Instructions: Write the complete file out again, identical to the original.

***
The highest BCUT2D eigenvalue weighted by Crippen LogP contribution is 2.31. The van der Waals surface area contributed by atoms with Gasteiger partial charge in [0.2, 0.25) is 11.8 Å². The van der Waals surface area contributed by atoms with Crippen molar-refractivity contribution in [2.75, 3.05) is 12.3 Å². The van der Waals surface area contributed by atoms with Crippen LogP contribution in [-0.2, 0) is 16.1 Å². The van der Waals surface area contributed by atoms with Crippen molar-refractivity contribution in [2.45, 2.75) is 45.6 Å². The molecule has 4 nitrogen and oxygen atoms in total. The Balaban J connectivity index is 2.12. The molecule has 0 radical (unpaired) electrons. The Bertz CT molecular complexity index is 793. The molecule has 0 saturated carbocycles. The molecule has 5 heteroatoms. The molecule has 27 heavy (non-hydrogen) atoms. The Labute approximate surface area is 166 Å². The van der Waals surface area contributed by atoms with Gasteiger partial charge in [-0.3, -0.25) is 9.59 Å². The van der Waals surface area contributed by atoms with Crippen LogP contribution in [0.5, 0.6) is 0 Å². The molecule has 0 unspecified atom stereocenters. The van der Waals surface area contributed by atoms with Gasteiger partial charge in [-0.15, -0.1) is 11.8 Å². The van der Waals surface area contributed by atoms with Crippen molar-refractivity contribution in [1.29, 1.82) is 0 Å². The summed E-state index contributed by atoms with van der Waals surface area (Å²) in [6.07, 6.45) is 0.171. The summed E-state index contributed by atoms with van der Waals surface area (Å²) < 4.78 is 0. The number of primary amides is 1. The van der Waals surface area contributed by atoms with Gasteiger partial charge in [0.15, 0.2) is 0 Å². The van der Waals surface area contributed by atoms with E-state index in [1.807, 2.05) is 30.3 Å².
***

The highest BCUT2D eigenvalue weighted by Crippen LogP contribution is 2.31. The van der Waals surface area contributed by atoms with Gasteiger partial charge in [0.2, 0.25) is 11.8 Å². The van der Waals surface area contributed by atoms with Crippen molar-refractivity contribution in [2.75, 3.05) is 12.3 Å². The van der Waals surface area contributed by atoms with Crippen LogP contribution in [-0.2, 0) is 16.1 Å². The van der Waals surface area contributed by atoms with Crippen molar-refractivity contribution in [2.45, 2.75) is 45.6 Å². The molecule has 4 nitrogen and oxygen atoms in total. The Balaban J connectivity index is 2.12. The molecule has 0 radical (unpaired) electrons. The Bertz CT molecular complexity index is 793. The molecule has 0 saturated carbocycles. The molecule has 5 heteroatoms. The molecule has 27 heavy (non-hydrogen) atoms. The Labute approximate surface area is 166 Å². The van der Waals surface area contributed by atoms with Gasteiger partial charge in [-0.3, -0.25) is 9.59 Å². The van der Waals surface area contributed by atoms with Crippen LogP contribution in [0.5, 0.6) is 0 Å². The molecule has 0 unspecified atom stereocenters. The van der Waals surface area contributed by atoms with Gasteiger partial charge in [-0.15, -0.1) is 11.8 Å². The van der Waals surface area contributed by atoms with Crippen molar-refractivity contribution in [1.29, 1.82) is 0 Å². The summed E-state index contributed by atoms with van der Waals surface area (Å²) in [6.07, 6.45) is 0.171. The summed E-state index contributed by atoms with van der Waals surface area (Å²) < 4.78 is 0. The number of primary amides is 1. The van der Waals surface area contributed by atoms with Gasteiger partial charge in [0.15, 0.2) is 0 Å². The van der Waals surface area contributed by atoms with E-state index in [1.807, 2.05) is 30.3 Å².